Anti-Semitism is a major pillar in the ideology of Hamas (acronym of Harakat al-muqawama al-Islamiyya – Islamic Resistance Movement), a Palestinian national-Islamic movement, which perceives and articulates its conflict with Israel in Manichean and absolutist religious terms. Like most other Islamic movements in the Middle East, Hamas regards the conflict with the latest and most fateful phase of the relentless onslaught waged by western imperialism and culture against Islam since the Crusades.
Hamas publications portray the Jews as instruments of the West or, alternatively, as the power that controls and manipulates the West in this war. Concurrently, it views the current struggle as the last link in the war, which the Jews have been waging against Islam since its essence. Consequently, Hamas emphasizes the emphasis on the “Islamic essence” of the Palestinian cause.”
As such, the struggle is portrayed as an unbridgeable dichotomy between two absolutes: a “war of religion and faith,” between Islam and Judaism and between Muslims and Jews, rather than one between Palestinians and Israelis or Zionists.
It is a historical, religious, cultural and existential conflict between the true religion, which supersedes all previous religions, i.e. Islam, and the abrogated superseded religion, Judaism. It is a war between good personified by the Muslims who represent the party of God (Hizballah) against “evil incarnated…. the party of Satan” (hizb al-shaytan) represented by the Jews.
Justifying the Self and Demonizing the Other
Every conflict involves justification of the Self and the demonization of rivals and enemies, or in Hamas’ case the Jews as the “enemies of God and of humanity.” Such an accusation, in the words of Bernard Lewis, applies to all enemies of Islam since, if according to the Quran the fighters for Islam are fighting in holy war “in the path of God” and for God, then their opponents are fighting against God and are, therefore, his enemies.2 However, such depiction is used more forcefully and more often against the Jews in view of their explicit castigation by the Quran.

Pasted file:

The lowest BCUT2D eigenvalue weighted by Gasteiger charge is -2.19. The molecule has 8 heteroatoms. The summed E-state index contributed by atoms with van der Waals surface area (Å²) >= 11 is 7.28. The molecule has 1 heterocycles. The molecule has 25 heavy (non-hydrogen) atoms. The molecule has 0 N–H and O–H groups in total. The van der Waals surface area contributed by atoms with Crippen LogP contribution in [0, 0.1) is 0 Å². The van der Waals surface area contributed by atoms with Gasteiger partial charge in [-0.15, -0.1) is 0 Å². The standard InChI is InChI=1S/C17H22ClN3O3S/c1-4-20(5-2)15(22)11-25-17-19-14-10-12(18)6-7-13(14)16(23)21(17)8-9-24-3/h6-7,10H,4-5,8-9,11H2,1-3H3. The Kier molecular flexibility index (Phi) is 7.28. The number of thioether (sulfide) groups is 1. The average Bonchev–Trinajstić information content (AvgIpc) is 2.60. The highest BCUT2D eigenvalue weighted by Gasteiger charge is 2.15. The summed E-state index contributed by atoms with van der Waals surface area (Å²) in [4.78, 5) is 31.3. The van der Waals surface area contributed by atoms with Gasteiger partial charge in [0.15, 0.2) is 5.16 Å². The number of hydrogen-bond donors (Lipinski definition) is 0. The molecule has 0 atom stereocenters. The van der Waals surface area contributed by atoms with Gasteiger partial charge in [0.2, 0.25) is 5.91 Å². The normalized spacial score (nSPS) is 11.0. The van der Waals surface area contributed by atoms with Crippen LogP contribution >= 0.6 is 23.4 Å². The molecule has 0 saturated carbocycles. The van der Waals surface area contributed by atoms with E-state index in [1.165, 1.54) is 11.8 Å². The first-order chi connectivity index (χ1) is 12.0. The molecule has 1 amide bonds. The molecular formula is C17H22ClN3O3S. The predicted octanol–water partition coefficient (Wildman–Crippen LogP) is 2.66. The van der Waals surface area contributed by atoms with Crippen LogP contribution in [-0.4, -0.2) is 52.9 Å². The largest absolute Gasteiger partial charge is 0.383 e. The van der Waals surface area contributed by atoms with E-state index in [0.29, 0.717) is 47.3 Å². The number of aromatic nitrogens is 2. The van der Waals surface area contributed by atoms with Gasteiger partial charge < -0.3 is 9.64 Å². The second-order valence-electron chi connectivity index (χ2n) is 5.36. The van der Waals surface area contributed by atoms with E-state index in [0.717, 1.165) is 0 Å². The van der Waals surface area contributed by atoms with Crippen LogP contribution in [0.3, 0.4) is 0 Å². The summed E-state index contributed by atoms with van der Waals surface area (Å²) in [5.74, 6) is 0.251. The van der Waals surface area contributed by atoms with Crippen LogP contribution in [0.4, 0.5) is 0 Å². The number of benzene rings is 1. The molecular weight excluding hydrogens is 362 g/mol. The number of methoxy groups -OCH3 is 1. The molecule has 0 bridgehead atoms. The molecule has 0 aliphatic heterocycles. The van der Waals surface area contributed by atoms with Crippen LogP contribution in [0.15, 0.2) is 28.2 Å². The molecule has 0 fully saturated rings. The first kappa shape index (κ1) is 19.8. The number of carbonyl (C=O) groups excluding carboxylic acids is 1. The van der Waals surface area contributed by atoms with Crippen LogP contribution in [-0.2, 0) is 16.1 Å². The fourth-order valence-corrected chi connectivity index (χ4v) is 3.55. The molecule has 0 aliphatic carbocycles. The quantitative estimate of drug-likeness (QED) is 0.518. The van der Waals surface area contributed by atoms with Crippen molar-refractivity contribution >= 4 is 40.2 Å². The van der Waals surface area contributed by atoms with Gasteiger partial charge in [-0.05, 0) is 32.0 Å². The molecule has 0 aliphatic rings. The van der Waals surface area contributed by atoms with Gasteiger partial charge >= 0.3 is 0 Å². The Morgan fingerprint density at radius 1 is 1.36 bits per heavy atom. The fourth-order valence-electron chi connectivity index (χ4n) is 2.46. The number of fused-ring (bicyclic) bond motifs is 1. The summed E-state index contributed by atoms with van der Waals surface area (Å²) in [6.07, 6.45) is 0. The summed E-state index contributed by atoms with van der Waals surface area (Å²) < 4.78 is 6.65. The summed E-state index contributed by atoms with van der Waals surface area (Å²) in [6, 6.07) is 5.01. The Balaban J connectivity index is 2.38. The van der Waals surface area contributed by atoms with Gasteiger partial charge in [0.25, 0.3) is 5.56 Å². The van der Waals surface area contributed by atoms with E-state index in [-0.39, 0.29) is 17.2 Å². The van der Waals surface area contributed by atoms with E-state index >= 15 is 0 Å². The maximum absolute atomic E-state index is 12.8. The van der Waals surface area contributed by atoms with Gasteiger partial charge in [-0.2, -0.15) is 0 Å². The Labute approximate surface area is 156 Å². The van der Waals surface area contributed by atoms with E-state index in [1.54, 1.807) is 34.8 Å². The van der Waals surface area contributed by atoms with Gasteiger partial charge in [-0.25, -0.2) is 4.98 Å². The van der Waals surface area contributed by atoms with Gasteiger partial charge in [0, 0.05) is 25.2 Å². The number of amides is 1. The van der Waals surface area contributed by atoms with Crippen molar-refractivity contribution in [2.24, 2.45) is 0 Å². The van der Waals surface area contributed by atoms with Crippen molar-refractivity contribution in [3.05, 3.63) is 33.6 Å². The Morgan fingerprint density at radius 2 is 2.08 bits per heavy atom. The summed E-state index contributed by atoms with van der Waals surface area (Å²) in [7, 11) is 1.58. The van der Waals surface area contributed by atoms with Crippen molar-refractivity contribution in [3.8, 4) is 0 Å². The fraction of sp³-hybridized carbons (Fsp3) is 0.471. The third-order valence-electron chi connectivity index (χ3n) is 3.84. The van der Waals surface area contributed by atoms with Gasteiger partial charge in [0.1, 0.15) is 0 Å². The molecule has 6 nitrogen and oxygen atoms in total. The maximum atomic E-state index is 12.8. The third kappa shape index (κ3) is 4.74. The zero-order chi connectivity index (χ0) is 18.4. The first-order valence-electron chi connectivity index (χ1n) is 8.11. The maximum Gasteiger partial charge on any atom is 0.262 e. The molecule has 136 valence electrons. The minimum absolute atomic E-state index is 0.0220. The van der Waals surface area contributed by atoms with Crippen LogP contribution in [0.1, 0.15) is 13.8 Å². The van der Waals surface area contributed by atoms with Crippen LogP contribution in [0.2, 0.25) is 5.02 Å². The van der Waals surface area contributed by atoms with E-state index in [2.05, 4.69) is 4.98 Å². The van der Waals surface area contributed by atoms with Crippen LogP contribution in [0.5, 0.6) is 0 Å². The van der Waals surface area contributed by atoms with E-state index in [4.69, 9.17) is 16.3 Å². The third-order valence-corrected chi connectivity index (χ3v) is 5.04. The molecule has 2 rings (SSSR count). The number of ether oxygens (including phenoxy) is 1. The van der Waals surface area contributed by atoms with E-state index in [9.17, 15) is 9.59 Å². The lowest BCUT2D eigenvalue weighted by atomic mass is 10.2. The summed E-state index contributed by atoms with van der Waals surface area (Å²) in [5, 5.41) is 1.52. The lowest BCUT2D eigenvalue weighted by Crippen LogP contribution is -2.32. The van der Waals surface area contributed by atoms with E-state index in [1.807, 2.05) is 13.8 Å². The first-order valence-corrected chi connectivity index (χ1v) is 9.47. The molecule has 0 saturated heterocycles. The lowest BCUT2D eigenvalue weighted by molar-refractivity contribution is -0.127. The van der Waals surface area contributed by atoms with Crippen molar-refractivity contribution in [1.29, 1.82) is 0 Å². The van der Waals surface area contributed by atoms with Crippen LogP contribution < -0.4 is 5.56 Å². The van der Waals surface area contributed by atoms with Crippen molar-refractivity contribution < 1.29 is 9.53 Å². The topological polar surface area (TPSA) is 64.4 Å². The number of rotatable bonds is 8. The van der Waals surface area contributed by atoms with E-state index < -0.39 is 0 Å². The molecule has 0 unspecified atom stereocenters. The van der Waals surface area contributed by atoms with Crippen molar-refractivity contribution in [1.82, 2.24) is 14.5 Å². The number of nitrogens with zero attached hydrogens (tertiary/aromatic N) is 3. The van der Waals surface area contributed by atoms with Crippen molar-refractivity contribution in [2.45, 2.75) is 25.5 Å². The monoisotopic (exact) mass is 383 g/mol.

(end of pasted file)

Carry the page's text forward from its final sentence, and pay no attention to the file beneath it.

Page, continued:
Unlike the non-Islamist Palestinian groups, Hamas makes no distinction between Judaism and Zionism, and uses Zionists and Jews synonymously and interchangeably. Judaism is a “religion that stipulates racism and hostility towards others in its books and incites to usurp unjustly Palestine under the slogan of the Holy Land.” Zionism, according to this view, transforms these Jewish ideas into reality. Likewise, terrorism is an integral and inherent pillar of Judaism, which stems from the teaching of the Tora, and it finds its expression in Zionist massacres in Palestine.3
The portrayal of the Jews as powerful archenemies of Islam departs from traditional Islamic depictions of the Jews that are associated with cowardice, degradation and wretchedness. It has become a central element in Hamas’ ideology and an important theme in the writings of all Islamist movements in the Middle East as part of a broader need to explain the current crisis of the Muslim world. It is particularly difficult within this context to explain Jewish or Zionist success vis-a-vis the Muslims since, according to Islamic tradition, the Jews were destined to humiliation and subjugation to Muslims after they had rejected the message of the Prophet. It is one thing to be defeated by a super-power such as the U.S., and a completely different situation to be defeated and ruled by the Jews, who had been an inferior minority in the past under the Muslim empire, and who are a small minority in the modern Middle East. The only way to explain this cognitive dissonance is to magnify the power and evil of the Jews, and thereby help to explain Muslim weakness.
View the full article at Palestine-Israel Journal.